By the Third Age, gunpowder was obviously invented, but it was very rarely used. In late medieval and early modern Europe (and subsequently on the whole planet) it completely changed warfare.

As Middle Earth is a very low-magic setting, gunpowder would not be made obsolete by magic, as magic hardly exists at all.

We don't see any cannon artillery, or tercios which would mop up the floor with a similarly sized army from Middle Earth (maybe except the Elves whose archery would probably still be superior to muskets).

  • I think, in the context of Tolkien's obvious Luddism, that the use of gunpowder by the orcs/enemy was an indication of their lack of morality. – Raven13 Jan 24 '14 at 22:21
  • Adding to Raven13's comment: Tolkien had been in WWI. He didn't want any gunpowder in his stories, because he'd witnessed first-hand what gunpowder did. I don't think Tolkien gave any in-universe explanation for the lack of guns and cannons. It's worth noting that guns are great equalizers -- any idiot with a gun can kill. So perhaps those with sufficient skill to invent guns/cannons decided it was a lousy idea, because it would cancel out their skill advantage over their inferiors. – dmm Aug 27 '14 at 17:13
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    Where is it obvious that gunpowder per se was invented? The Shire may have had fireworks shows, but Gandalf's were the best, and doesn't necessarily mean there was chemical gunpowder. Saruman's army uses an explosive at the Hornburg, but that's Saruman's device, not common technology. Are there other cases? – Dronz Mar 20 '15 at 17:43
  • @Dronz in both cases the fireworks and the explosive pot were lit by spark or fire. It was gun powder. They showed the gunpowder in the movies, though I realize it's not cannon, it still indicates gunpowder. – Escoce Mar 20 '15 at 18:57
  • In a significant way, advancement was anathema to virtue in Tolkien's world. Progress was to be regretted, not embraced. Gunpowder is no exception. – Wad Cheber May 19 '15 at 4:39

To answer this question it's necessary to dispel one common misconception: Middle-earth is actually an incredibly high-magic setting: just look at all the magic items that the Fellowship are laden-down with, the constant references to spells, the magical realms they pass through, and so forth.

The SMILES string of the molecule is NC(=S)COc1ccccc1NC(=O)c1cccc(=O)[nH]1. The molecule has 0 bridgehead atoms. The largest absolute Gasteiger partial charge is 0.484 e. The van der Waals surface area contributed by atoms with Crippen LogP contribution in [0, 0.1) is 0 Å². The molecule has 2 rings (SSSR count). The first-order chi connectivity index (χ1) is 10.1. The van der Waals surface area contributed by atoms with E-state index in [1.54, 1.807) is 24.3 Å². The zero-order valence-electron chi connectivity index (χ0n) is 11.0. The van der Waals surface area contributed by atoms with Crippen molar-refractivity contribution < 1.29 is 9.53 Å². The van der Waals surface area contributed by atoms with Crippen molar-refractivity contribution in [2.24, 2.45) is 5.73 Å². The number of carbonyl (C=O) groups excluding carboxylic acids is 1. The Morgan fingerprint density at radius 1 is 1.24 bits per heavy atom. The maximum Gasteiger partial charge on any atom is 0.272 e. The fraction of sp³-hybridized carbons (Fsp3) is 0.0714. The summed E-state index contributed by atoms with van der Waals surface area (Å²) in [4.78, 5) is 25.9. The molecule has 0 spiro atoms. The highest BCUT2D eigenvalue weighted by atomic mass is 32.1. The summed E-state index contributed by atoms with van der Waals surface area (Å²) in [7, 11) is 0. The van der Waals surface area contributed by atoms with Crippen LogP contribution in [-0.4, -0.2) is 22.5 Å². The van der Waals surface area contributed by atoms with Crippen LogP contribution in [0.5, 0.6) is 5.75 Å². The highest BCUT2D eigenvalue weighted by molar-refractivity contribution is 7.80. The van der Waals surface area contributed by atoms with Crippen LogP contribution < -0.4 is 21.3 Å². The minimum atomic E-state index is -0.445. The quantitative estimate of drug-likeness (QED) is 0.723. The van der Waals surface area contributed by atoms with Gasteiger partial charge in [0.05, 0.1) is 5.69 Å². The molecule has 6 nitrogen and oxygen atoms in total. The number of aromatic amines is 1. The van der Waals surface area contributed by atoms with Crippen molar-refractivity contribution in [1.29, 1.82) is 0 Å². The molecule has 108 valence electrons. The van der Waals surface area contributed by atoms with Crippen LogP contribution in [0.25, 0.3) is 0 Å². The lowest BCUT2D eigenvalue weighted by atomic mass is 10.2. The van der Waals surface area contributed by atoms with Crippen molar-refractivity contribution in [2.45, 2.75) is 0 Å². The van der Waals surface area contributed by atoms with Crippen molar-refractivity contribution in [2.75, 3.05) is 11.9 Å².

There's further discussion (and evidence) of that here, but for the purposes of this question it's just necessary to first establish that "Middle-earth is low-magic" is quite false, so I'll just give you a quote and refer you to the full article for more information.

J.R.R. Tolkien created huge heaping treasures of magic items, piled them up, and set dragons to guard them. He raised entire cities around groups of Elven and Dwarven craftsmen who minted, built, constructed, manufactured, conjured, or otherwise produced factory-style volumes of magical cloaks, lanterns, musical instruments, weapons, armor, and maybe even shoes. You cannot find a story about Middle-earth where Tolkien doesn't have someone do something magical. He has sleep spells, disease spells, spells of far-farsightedness, curses, counter-curses, healing magic, and Elves can run on snow.

So the assertion that "as Middle Earth is a very low-magic setting, gunpowder would not be made obsolete by magic, as magic hardly exists at all" is instantly disproven, because:

  • Middle-earth is actually a very high-magic setting,
  • Gunpowder can easily be made obsolete (and even unnecessary) by magic because,
  • Magic exists around every corner and under every stone.

Despite this it seems valid to still ask "why isn't gunpowder more common", but there needn't be a significant reason for this. The ancient Chinese had gunpowder, fireworks and blasting devices, but yet it wasn't hugely common there either - it was invented entirely by accident, required specialized alchemical knowledge, handling of volatile and dangerous ingredients, and its use as a weapon was a later development.

The History Stack Exchange site has a relevant question and accepted answer about the use of gunpowder in ancient and medieval history that's worth reading in this context.

Edit: 19th April 2014

The user vsz has raised some objections to this answer and it's necessary to clarify. In actual fact there are two (if not more) different types of "magic" in Tolkien's work, but Tolkien - confusingly - used the word "magic" for both of them.

Tolkien clearly expresses this in Letters 131 (written before LotR was published) and 155 (written after), so I'm going to quote from both of them here; first of all his acknowledgement of this confusion.

I have not used 'magic' consistently... (Letter 131)


I am afraid I have been far too casual about 'magic' and especially the use of the word... (Letter 155)

In Letter 131 he defines the two types:

and so to the Machine (or Magic). By the last I intend all use of external plans or devices (apparatus) instead of development of the inherent inner powers or talents — or even the use of these talents with the corrupted motive of dominating: bulldozing the real world, or coercing other wills. The Machine is our more obvious modern form though more closely related to Magic than is usually recognized.


...the Elves are there (in my tales) to demonstrate the difference. Their 'magic' is Art, delivered from many of its human limitations: more effortless, more quick, more complete (product, and vision in unflawed correspondence). And its object is Art not Power, sub-creation not domination and tyrannous re-forming of Creation.

In the latter quote note especially the words "demonstrate the difference".